2) WTO is one of the few tools available for developing economies to protect interests

Lacking in appeal as a market, small developing economies receive few offers for concluding an RTA. In response to the outcome of the latest WTO ministerial conference, a series of Japanese newspapers carried articles voicing concern over the prospect of these economies being left behind in the wave of globalization (* 6). It surely is a matter of grave concern that they may be left out of the emerging scheme for trade and investment liberalization, but it is not the end of the story. For these small developing economies, a decline in the legitimacy of the existing WTO rules and in the rule enforcement function of the WTO could even mean the loss of their vested interests. Therefore, developing economies also should be concerned about the WTO's decline in prestige.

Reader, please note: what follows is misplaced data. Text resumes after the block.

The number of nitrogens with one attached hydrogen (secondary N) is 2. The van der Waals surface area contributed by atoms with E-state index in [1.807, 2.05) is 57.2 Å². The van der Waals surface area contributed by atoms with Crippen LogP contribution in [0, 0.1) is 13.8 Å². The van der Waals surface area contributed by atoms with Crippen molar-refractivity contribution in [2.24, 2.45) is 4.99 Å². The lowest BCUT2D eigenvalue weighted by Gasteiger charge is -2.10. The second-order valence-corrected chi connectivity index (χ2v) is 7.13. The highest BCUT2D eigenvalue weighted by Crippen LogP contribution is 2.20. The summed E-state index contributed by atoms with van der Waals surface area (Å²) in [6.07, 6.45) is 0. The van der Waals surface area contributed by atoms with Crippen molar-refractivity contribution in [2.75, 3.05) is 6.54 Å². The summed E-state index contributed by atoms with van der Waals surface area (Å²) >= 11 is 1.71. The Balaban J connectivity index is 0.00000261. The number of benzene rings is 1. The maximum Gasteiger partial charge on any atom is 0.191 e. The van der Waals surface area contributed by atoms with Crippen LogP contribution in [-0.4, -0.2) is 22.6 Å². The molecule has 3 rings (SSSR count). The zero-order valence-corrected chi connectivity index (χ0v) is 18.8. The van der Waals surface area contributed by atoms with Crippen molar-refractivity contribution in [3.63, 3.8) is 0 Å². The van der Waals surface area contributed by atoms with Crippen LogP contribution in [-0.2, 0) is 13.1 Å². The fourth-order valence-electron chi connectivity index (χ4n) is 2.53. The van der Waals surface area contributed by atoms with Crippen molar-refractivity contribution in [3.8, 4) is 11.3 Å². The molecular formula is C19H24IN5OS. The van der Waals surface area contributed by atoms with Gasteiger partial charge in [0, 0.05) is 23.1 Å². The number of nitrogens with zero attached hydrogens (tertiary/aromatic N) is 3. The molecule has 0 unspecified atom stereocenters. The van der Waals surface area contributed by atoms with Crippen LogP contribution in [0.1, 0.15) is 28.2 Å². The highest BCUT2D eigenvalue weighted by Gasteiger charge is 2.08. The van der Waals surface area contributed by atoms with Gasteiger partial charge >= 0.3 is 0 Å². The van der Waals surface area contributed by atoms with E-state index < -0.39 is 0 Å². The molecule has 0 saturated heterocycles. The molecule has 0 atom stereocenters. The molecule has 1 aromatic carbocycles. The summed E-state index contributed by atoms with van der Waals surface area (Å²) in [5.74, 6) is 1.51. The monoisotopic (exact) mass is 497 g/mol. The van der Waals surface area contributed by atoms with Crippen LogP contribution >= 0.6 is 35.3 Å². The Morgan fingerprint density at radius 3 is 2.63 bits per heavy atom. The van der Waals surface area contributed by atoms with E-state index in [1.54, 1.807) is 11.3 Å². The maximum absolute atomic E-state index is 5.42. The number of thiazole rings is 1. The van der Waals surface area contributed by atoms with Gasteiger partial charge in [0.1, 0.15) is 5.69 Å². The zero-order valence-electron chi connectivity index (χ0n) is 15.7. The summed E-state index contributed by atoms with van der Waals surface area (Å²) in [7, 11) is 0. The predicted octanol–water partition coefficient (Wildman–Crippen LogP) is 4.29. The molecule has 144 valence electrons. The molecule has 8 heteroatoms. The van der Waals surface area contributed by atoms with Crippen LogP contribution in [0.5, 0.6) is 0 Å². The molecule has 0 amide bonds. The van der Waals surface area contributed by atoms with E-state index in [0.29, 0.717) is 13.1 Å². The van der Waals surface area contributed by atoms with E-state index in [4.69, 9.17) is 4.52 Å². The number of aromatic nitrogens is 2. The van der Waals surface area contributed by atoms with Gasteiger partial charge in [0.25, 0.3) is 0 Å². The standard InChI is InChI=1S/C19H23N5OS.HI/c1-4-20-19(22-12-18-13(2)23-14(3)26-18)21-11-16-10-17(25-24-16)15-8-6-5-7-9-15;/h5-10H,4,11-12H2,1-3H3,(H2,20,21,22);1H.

3) RTAs lack powerful mechanisms for trade dispute settlement and rule enforcement

Dispute settlement procedures provided for in most RTAs do not have automatic and binding nature comparable to that of the WTO dispute settlement process, and even today, most trade dispute cases are brought before the WTO instead of RTAs. It is unlikely that the TPP will bring any significant change to this situation. According to the current status of the TPP negotiations, no dispute settlement procedures that go beyond those provided for in the existing P4 Agreement or FTAs concluded by the United States are on the negotiation table, and Japan is not showing any strong interest, either (* 7). James Bacchus, a former chairman of the WTO Appellate Body, even calls for concluding the TPP as a plurilateral agreement within the framework of the WTO just for the sake of availing the TPP of the enforcement power of the WTO (* 8). But this argument is a little bit too extreme. In reality, the assumption would be that any dispute concerning overlapping disciplines under the TPP and the WTO will be referred to the latter.